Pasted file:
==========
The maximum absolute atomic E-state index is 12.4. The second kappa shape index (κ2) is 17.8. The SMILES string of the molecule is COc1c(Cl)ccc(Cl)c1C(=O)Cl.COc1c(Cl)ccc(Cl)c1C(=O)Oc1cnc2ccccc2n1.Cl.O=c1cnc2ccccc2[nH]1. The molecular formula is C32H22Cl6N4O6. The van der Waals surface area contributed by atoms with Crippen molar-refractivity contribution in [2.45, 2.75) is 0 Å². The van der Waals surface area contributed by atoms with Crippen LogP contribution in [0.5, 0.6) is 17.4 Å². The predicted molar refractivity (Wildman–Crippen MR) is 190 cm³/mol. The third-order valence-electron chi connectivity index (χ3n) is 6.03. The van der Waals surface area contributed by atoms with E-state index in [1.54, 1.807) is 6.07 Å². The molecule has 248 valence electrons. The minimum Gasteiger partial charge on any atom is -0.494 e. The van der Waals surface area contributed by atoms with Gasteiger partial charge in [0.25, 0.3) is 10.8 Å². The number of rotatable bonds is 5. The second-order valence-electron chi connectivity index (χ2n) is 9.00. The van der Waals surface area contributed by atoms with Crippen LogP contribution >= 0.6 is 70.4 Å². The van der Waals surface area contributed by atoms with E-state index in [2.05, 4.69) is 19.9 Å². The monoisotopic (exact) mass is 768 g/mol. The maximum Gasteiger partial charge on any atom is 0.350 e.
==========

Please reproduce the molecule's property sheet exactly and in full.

The maximum absolute atomic E-state index is 12.4. The second kappa shape index (κ2) is 17.8. The SMILES string of the molecule is COc1c(Cl)ccc(Cl)c1C(=O)Cl.COc1c(Cl)ccc(Cl)c1C(=O)Oc1cnc2ccccc2n1.Cl.O=c1cnc2ccccc2[nH]1. The molecular formula is C32H22Cl6N4O6. The van der Waals surface area contributed by atoms with Crippen molar-refractivity contribution in [2.45, 2.75) is 0 Å². The van der Waals surface area contributed by atoms with Crippen LogP contribution in [0.5, 0.6) is 17.4 Å². The predicted molar refractivity (Wildman–Crippen MR) is 190 cm³/mol. The third-order valence-electron chi connectivity index (χ3n) is 6.03. The van der Waals surface area contributed by atoms with E-state index in [1.54, 1.807) is 6.07 Å². The molecule has 248 valence electrons. The minimum Gasteiger partial charge on any atom is -0.494 e. The van der Waals surface area contributed by atoms with Gasteiger partial charge in [0.25, 0.3) is 10.8 Å². The number of rotatable bonds is 5. The second-order valence-electron chi connectivity index (χ2n) is 9.00. The van der Waals surface area contributed by atoms with Crippen LogP contribution >= 0.6 is 70.4 Å². The van der Waals surface area contributed by atoms with E-state index in [2.05, 4.69) is 19.9 Å². The monoisotopic (exact) mass is 768 g/mol. The maximum Gasteiger partial charge on any atom is 0.350 e.